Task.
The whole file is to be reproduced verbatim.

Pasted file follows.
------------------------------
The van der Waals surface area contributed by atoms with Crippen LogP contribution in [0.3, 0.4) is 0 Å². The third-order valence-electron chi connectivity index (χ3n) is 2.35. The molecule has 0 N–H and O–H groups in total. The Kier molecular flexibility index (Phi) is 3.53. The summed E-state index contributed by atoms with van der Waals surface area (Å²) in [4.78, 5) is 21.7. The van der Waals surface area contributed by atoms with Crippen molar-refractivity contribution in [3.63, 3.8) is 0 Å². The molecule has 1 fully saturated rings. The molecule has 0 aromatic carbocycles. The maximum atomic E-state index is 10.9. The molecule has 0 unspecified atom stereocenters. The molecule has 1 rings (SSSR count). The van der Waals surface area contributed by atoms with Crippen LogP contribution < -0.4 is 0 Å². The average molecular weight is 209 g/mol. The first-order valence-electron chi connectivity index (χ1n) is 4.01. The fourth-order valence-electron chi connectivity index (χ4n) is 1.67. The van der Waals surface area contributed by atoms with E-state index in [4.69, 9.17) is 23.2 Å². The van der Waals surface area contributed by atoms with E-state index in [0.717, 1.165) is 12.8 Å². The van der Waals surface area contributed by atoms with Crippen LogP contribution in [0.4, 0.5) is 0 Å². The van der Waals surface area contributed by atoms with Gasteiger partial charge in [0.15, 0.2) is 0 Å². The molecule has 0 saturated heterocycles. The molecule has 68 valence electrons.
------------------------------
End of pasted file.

The van der Waals surface area contributed by atoms with Crippen LogP contribution in [0.3, 0.4) is 0 Å². The third-order valence-electron chi connectivity index (χ3n) is 2.35. The molecule has 0 N–H and O–H groups in total. The Kier molecular flexibility index (Phi) is 3.53. The summed E-state index contributed by atoms with van der Waals surface area (Å²) in [4.78, 5) is 21.7. The van der Waals surface area contributed by atoms with Crippen molar-refractivity contribution in [3.63, 3.8) is 0 Å². The molecule has 1 fully saturated rings. The molecule has 0 aromatic carbocycles. The maximum atomic E-state index is 10.9. The molecule has 0 unspecified atom stereocenters. The molecule has 1 rings (SSSR count). The van der Waals surface area contributed by atoms with Crippen LogP contribution < -0.4 is 0 Å². The average molecular weight is 209 g/mol. The first-order valence-electron chi connectivity index (χ1n) is 4.01. The fourth-order valence-electron chi connectivity index (χ4n) is 1.67. The van der Waals surface area contributed by atoms with E-state index in [4.69, 9.17) is 23.2 Å². The van der Waals surface area contributed by atoms with E-state index in [0.717, 1.165) is 12.8 Å². The van der Waals surface area contributed by atoms with Crippen LogP contribution in [0.4, 0.5) is 0 Å². The van der Waals surface area contributed by atoms with Gasteiger partial charge in [0.15, 0.2) is 0 Å². The molecule has 0 saturated heterocycles. The molecule has 68 valence electrons.